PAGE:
Meanwhile, Pan Pacific called on employees to hunker down and ride out the storm with the group, assuring them that it would continue to hire them even though it would have to implement pay cuts, when it was forced to temporarily close some properties in China in the earlier days of the virus outbreak.
"They said, no problem, Mr Choe, as long as we are part of this team, we will take it," Mr Choe recounted. "If they feel that this is their business and it therefore affects their livelihood, I think you get a huge buy-in."
To be sure, workers also need to be open to change and learning. "Often, the first step is the mindset and what we really want is for every Singaporean, every individual, to embrace that growth mindset, to have that embracing of lifelong learning, soak up new opportunities and skills, and be excited to learn new things," said Mr Ong.
Agreeing, Ms Sim at HRnetGroup gave an example of how, before the pandemic, the group had tried to roll out a "selfie check-in" to replace physical timesheets for employees, but faced resistance from some quarters.
However, when Singapore implemented a partial lockdown, the group got 3,000 people to shift to the "selfie check-in" method within a day. "A lot of it is in the mind, it's whether you can accept it and just try," Ms Sim said.
Workers that embrace growth stand to take on more meaningful or value-adding jobs that may also fetch them better pay.
In the security industry, for instance, the opportunity is for security officers to perform higher value roles that machines cannot, such as risk assessment and interactions with members of the public, said Ademco's Mr Koh.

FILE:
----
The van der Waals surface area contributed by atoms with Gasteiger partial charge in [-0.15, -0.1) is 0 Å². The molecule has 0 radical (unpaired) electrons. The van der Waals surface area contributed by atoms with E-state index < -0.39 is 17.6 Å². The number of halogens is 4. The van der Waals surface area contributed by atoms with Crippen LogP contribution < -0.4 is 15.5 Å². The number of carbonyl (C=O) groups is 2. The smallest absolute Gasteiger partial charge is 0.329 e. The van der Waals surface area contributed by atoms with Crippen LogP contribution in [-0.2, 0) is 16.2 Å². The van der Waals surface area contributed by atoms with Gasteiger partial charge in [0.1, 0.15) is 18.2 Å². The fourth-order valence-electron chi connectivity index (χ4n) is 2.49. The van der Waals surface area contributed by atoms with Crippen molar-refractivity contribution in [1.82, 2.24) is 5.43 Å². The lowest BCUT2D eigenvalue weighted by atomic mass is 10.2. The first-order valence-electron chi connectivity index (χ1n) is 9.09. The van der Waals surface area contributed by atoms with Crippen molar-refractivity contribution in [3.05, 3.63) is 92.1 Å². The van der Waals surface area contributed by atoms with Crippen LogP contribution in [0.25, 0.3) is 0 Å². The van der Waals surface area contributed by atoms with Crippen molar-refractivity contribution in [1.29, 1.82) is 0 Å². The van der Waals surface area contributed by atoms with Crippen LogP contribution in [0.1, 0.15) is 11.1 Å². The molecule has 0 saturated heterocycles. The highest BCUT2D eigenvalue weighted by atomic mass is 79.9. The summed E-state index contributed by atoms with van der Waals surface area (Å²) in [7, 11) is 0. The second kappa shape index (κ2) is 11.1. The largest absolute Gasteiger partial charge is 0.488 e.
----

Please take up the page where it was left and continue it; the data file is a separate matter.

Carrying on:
"And that is the way where their pay will be bumped up to the stage where PMETs (professionals, managers, executives and technicians) may be attracted to a security officer's role, because he's also no longer going to be patrolling around the place; he's going to be doing more and adding value to the industry."
About 1,300 people have signed up for the more than 6,500 training places available under the SGUnited Skills Programme so far.
The SGUnited Skills Programme is part of the SGUnited Jobs and Skills Package announced in May to support up to 100,000 job seekers amid the Covid-19 pandemic, by way of job vacancies, traineeships and training opportunities.
The training places currently span over 113 courses offered by 13 training providers. The offerings will be built up further in the coming months, said Education Minister Ong Ye Kung at the SkillsFuture Forum held last Friday.
The event is supported by The Business Times and The Straits Times. A memorandum of understanding was also signed that day by SkillsFuture, Singapore Management University and eight companies to launch a programme aimed at helping mid-career professionals, managers and executives pivot into new careers.
The eight firms are: Enterprise 50 Association, Prudential Singapore, Sunray Woodcraft Construction, PBA Robotics, Top International, Goldbell Group, Thong Siek Food Industry, and Commonwealth Capital.
Some of the topics covered in the training programme include business and environmental sustainability, business innovation and digital transformation.
For companies, there is the Enhanced Training Support Package (ETSP), which gives all employers absentee payroll support at 90 per cent of workers' hourly basic salary - capped at S$10 an hour - as a form of cash flow relief when employees are sent for training.
Extra help is available for sectors deemed severely affected by the pandemic: tourism, retail, food services, aviation, land transport and arts and culture. Companies in those industries can get funding for up to 90 per cent of their employees' course fees.
As at June 19, employees from nearly 800 companies had taken up training places under the ETSP.
READ EXCERPT FROM SKILLSFUTURE FORUM 2020 PANEL DISCUSSION: Equipping workers with digital skills for a new future: SkillsFuture Forum 2020 panel.